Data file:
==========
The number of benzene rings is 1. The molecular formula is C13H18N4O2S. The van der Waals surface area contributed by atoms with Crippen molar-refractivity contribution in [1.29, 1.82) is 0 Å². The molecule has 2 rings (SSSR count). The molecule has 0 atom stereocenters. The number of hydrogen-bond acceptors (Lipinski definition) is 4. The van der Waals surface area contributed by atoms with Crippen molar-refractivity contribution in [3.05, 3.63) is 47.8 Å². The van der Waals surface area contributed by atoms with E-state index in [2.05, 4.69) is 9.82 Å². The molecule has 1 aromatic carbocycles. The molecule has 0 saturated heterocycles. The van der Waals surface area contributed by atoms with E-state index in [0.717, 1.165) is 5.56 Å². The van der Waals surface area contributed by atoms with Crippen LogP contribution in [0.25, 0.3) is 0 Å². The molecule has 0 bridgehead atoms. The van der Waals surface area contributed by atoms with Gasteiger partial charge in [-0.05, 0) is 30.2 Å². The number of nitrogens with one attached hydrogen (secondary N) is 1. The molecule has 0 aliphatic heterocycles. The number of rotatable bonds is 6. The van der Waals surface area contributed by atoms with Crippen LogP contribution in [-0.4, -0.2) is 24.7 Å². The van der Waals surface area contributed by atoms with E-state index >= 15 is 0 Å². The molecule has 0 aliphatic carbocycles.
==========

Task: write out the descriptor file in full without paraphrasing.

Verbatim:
The number of benzene rings is 1. The molecular formula is C13H18N4O2S. The van der Waals surface area contributed by atoms with Crippen molar-refractivity contribution in [1.29, 1.82) is 0 Å². The molecule has 2 rings (SSSR count). The molecule has 0 atom stereocenters. The number of hydrogen-bond acceptors (Lipinski definition) is 4. The van der Waals surface area contributed by atoms with Crippen molar-refractivity contribution in [3.05, 3.63) is 47.8 Å². The van der Waals surface area contributed by atoms with E-state index in [2.05, 4.69) is 9.82 Å². The molecule has 1 aromatic carbocycles. The molecule has 0 saturated heterocycles. The van der Waals surface area contributed by atoms with E-state index in [0.717, 1.165) is 5.56 Å². The van der Waals surface area contributed by atoms with Crippen LogP contribution in [0.25, 0.3) is 0 Å². The molecule has 0 bridgehead atoms. The van der Waals surface area contributed by atoms with Gasteiger partial charge in [-0.05, 0) is 30.2 Å². The number of nitrogens with one attached hydrogen (secondary N) is 1. The molecule has 0 aliphatic heterocycles. The number of rotatable bonds is 6. The van der Waals surface area contributed by atoms with Crippen LogP contribution in [-0.4, -0.2) is 24.7 Å². The van der Waals surface area contributed by atoms with E-state index >= 15 is 0 Å². The molecule has 0 aliphatic carbocycles.